The origins of modern humans continues to be one of the most hotly debated topics among anthropologists, and there is little consensus about where and when the first members of our species, Homo sapiens, became fully modern. While fossil evidence tells a complex tale of mosaic change during the African Stone Age, almost nothing is known about changes in human 'life history,' or the timing of development, reproductive scheduling, and lifespan. Research during the past two decades has shown that early fossil humans (australopithecines and early Homo) possessed short growth periods, which were more similar to chimpanzees than to living humans.

University College London researchers have found the first physiological evidence that invisible subliminal images do attract the brain's attention on a subconscious level. The wider implication for the study, published in Current Biology, is that techniques such as subliminal advertising, now banned in the UK but still legal in the USA, certainly do leave their mark on the brain.

Using fMRI, the study looked at whether an image you aren't aware of ¬– but one that reaches the retina – has an impact on brain activity in the primary visual cortex, part of the occipital lobe. Subjects' brains did respond to the object even when they were not conscious of having seen it.

How do female chimps make sure they only get the best mates? By never wanting to reproduce at the same time, insuring that none of them have to settle for less.

Female chimpanzees may have found a fool-proof way to ensure they mate with only the highest ranking males, namely those with important social and physical characteristics that their offspring may inherit, according to a new study by Akiko Matsumoto-Oda from the Department of Welfare and Culture at Okinawa University in Japan. Female chimpanzees do not synchronize their reproductive activities which reduces the opportunities for less-desirable males to coerce them into mating.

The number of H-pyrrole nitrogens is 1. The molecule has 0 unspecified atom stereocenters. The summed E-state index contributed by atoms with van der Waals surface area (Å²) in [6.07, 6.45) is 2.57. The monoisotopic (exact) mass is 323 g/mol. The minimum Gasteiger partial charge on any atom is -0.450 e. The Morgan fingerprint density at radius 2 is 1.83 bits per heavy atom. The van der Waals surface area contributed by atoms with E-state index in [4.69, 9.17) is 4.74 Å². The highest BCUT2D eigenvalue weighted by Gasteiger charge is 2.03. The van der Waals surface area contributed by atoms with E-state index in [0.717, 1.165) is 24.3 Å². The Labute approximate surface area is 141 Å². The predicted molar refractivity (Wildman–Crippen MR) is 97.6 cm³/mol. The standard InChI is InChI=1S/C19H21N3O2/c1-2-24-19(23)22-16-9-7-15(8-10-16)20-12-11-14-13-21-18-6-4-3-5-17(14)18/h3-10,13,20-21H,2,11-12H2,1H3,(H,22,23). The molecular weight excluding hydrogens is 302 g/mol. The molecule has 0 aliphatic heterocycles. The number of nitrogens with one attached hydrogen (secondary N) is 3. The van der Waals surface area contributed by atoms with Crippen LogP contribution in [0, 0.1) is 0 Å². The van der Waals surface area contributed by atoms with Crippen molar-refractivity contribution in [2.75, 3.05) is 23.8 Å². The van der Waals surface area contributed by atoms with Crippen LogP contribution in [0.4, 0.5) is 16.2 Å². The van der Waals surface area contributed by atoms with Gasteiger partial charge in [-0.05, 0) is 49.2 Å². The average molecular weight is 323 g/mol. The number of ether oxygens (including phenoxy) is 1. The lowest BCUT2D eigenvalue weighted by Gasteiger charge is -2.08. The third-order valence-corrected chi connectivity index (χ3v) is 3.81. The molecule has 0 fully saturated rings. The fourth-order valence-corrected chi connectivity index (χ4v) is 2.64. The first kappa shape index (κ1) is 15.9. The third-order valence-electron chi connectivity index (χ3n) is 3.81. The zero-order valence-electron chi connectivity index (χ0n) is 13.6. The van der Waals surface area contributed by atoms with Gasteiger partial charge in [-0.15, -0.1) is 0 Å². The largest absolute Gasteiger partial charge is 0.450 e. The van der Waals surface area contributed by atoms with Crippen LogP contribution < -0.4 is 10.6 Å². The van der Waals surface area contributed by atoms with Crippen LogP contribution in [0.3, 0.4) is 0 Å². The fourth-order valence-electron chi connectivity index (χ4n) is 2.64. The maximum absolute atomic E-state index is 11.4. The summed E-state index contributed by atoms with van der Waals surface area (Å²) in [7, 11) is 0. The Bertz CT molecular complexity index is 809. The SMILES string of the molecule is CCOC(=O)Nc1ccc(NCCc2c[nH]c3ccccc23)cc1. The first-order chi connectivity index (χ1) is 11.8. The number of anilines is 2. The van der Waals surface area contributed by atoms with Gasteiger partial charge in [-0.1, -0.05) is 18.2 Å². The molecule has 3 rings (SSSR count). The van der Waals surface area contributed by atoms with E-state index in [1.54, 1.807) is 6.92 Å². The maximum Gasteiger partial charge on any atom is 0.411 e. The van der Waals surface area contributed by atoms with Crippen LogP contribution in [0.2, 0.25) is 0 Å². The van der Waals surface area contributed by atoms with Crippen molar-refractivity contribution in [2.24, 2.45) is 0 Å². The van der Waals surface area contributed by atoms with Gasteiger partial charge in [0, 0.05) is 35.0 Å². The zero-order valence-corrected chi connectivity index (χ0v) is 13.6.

In the March 2007 issue of BioScience, an international team of 19 researchers calls for better forecasting of the effects of global warming on extinction rates. The researchers, led by Daniel B. Botkin, note that although current mathematical models indicate that many species could be at risk from global warming, surprisingly few species became extinct during the past 2.5 million years, a period encompassing several ice ages. They suggest that this "Quaternary conundrum" arises because the models fail to take adequate account of the mechanisms by which species persist in adverse conditions.

People who see the world as essentially fair can just maintain this perception through a diminished sense of moral outrage, according to a study by researchers in New York University's Department of Psychology. The findings appear in the March issue of the journal Psychological Science, which is published by the Association for Psychological Science.

Psychologists have long studied system-justification theory, which posits that people adopt belief systems that justify existing political, economic, and social situations or inequities in order to make themselves feel better about the status quo. Moreover, in order to maintain their perceptions of the world as just, people resist changes that would increase the overall amount of fairness and equality in the system.